Map of the Moon – Tabula Selenographica in qua Lunarium

by Johann Gabriel Doppelmayr

The unique and famous first comparative chart of the Moon (with double competing nomenclature) from which the names of many lunar features have been derived.


Date of first edition: 1742

Date of this edition:  1742

Dimensions (not including margins): 49,5 x 59,5 cm. This map is framed.

Condition: excellent. Sharp copper engraving printed on china paper. Superb original colouring. Slight age-toned at top centre fold. Thus map is still framed.

Condition rating: A+

Verso: blank

From: Atlas coelestis in quo mundus spectabilis (as plate 11) by Homann’s Heirs in Nürember

Item number:
Celestial maps
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Price (without VAT, possibly to be added): 3 500,00 (FYI +/- $3 745,00 / £3 115,00)
Unless otherwise specifically stated on this map page, we charge the following expedition costs in euro: 
– Benelux: 25 euro
– Rest of Europe: 40 euro
– Rest of the World: 60 euro

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Johann Gabriel Doppelmayr (27 September 1677 – 1 December 1750) was a German mathematician and astronomer. He made this first thematic map of the Moon, which was published by J.B. Homann in 1742 in his Atlas Coelestis which contained 30 celestial maps. Left Doppelmayr shows model of Johannes Hevelius; right the design by Giovanni Battista Riccioli. This model is also called the Riccioli-Grimaldi map, where the first was responsible for finding the toponyms and writing the informative text and the second for the production of the chart.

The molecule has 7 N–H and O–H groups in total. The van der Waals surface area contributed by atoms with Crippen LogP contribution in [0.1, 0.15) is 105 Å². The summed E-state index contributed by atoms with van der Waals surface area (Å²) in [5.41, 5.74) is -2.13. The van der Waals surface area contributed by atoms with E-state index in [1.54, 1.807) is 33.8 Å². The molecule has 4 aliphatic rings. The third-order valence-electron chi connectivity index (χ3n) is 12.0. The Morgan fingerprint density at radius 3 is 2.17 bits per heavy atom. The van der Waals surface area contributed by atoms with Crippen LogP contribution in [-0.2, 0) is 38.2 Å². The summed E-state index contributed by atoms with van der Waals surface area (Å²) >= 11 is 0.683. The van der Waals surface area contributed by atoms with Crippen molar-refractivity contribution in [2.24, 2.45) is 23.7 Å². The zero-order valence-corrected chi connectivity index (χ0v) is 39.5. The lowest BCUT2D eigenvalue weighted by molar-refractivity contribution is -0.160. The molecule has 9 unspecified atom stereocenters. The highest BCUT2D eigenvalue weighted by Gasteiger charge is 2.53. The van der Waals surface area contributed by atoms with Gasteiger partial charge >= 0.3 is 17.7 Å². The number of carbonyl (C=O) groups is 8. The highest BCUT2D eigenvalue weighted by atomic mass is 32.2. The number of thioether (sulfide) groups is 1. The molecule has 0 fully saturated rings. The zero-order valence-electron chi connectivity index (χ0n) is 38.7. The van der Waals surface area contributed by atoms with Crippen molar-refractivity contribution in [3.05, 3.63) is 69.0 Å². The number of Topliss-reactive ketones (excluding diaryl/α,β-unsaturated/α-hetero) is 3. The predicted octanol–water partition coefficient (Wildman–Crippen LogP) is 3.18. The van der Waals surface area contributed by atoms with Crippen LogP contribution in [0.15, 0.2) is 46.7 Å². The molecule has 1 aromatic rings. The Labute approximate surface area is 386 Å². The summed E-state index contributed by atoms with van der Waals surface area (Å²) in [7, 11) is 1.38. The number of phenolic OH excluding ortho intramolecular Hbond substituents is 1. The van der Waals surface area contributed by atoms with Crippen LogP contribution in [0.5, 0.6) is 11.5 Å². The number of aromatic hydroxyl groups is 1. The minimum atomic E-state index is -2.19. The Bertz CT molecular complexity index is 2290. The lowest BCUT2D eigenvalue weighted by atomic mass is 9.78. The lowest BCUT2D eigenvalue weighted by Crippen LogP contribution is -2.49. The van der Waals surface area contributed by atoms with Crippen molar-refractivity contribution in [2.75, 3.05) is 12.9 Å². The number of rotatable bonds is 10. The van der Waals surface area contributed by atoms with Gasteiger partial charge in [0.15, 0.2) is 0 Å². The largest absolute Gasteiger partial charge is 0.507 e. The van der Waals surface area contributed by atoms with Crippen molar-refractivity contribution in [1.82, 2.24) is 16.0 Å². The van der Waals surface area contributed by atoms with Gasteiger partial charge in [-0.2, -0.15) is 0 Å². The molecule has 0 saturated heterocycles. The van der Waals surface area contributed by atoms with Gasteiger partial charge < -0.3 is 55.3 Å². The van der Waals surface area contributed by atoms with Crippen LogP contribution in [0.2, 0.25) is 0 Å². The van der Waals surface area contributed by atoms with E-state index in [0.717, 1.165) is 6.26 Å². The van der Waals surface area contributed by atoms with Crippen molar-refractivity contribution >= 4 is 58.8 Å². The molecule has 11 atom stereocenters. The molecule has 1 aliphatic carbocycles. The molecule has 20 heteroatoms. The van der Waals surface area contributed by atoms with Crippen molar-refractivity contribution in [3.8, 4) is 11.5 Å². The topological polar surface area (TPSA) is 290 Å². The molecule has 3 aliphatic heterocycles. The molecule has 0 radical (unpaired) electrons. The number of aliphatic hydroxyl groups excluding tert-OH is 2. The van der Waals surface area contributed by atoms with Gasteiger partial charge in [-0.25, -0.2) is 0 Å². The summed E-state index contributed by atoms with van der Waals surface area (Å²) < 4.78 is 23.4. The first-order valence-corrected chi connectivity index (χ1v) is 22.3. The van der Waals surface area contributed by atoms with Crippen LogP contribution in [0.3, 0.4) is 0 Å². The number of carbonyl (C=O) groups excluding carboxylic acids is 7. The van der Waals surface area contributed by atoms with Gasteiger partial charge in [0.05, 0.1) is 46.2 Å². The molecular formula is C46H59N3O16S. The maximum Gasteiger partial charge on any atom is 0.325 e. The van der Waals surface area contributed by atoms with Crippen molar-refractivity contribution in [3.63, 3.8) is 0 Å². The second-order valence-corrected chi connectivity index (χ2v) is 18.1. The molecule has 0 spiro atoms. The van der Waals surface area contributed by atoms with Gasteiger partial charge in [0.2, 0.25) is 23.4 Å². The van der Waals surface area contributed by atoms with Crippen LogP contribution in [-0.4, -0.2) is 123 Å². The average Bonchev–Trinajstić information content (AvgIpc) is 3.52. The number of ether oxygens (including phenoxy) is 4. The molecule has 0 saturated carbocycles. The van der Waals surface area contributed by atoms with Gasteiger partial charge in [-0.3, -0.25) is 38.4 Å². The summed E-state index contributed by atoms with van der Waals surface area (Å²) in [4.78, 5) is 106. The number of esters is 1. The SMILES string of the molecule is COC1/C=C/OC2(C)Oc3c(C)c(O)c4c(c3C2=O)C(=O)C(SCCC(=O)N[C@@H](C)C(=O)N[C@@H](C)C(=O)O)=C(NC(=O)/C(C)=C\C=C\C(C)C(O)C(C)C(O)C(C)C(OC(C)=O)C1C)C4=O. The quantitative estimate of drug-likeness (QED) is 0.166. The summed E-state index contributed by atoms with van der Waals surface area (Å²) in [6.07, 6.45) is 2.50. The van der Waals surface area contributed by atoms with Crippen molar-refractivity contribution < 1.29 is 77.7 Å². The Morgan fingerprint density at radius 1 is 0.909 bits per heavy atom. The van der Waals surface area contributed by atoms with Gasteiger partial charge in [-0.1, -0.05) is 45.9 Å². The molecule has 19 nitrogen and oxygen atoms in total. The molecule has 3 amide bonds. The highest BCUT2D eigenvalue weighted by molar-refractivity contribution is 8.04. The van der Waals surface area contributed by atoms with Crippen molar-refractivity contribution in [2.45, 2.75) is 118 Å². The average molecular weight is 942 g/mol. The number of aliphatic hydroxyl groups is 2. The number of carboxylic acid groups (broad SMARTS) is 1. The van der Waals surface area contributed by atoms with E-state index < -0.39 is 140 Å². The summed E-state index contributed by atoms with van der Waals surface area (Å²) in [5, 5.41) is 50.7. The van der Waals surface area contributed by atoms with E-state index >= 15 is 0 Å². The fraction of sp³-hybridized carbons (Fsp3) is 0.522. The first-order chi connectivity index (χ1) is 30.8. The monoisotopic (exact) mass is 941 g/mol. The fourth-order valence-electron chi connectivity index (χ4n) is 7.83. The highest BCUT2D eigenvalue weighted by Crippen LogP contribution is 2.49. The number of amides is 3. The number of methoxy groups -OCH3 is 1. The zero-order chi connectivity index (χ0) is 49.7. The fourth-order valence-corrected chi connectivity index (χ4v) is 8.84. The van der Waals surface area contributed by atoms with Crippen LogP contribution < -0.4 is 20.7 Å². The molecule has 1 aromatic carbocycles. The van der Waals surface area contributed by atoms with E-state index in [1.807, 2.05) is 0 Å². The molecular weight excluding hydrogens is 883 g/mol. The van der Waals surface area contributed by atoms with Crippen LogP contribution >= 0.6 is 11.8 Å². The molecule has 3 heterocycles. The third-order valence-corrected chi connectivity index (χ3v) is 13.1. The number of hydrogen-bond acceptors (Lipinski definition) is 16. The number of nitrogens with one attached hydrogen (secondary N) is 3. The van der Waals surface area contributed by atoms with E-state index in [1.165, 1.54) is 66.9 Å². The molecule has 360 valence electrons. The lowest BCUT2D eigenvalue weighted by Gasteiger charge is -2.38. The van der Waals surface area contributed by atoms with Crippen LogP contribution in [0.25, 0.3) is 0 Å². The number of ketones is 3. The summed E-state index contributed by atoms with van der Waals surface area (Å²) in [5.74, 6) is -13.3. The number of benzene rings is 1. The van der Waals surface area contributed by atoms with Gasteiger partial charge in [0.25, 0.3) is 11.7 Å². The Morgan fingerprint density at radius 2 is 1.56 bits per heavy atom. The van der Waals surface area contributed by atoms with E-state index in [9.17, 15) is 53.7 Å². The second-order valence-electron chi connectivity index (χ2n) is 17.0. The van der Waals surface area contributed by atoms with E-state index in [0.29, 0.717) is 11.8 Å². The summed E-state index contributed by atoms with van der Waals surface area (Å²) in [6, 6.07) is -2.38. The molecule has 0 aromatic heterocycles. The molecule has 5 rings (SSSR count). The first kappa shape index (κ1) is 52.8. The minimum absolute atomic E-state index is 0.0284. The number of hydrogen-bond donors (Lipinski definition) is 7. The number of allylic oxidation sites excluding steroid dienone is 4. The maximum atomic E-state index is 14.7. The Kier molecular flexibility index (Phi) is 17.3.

Both show the same side of the Moon. Indeed, thanks to the unsurpassed and matchless Pink Floyd, we know that there is a dark side of the moon (see first picture).

Hevelius (28 January 1611 – also 28 January 1687), a German Pole, mayor of Danzig, built his own observatory in 1641, where he also produced telescopes (see second picture). In 1647 he published “Selenographia, sive, Lunae descriptio” in which he mainly identified locations on the Moon on the basis of an alleged physical analogy with places on Earth, such as Asia Minor, Sicilia and Persia. He made also many references to the Greek and Roman antiquity.


Riccioli (17 April 1598 – 25 June 1671) was a Jesuit priest from Ferrara. In 1651 he published the voluminous Almagestum Novum, an encyclopedic work in two volumes. Volume two (in its third and fourth parts) covers the Moon and its phases. Riccioli supports his topography on a nomenclature of famous people and scientists. He called certain craters to Copernicus, Galilei and Kepler. He denominated places as Ptolemy, Plato and Tycho. Both nomenclatures got mixed, but Riccioli’s input was larger.

Riccioli also referred to the “Mare Tranquillitatis” (the Sea of Tranquility; see red circle on third picture; also identifiable on the map as the middle of the three dark zones at the right of his Moon map).The darker spots on the clear side of the Moon (with its many craters) are flat zones; which makes them ideally suited for a landing…. Immediately after the landing of Apollo 11 on 20 July 1969 Armstrong informed the Flight Center in Houston: “Houston, Tranquility Base here. The Eagle has landed.” There would be 6 manned landings in total on the Moon between 1969 and 1972; the last one was Apollo 17. Of course, Apollo 13 did not make it.

The different lunar phases are represented in the four corners. The map is further embellished with angels (one of them holding a telescope). We also notice Roman goddess of the Moon, Diana, in the right top corner. Diana was the goddess of the hunt, the moon, and nature, associated with wild animals and woodland. Due to this overload of work she delegated her Moon tasks to Luna. The Greek counterpart was goddess Selene. Hence the term “Selenography” to name the science of the surface and physical features of the Moon.


The Moon’s average orbital distance is 384.402 km. As the Earth’s diameter is 12.742 km, one could place approximately 30 earth globes between the Earth and the Moon.

The minor planet 12622 Doppelmayr is named in honour of the astronome

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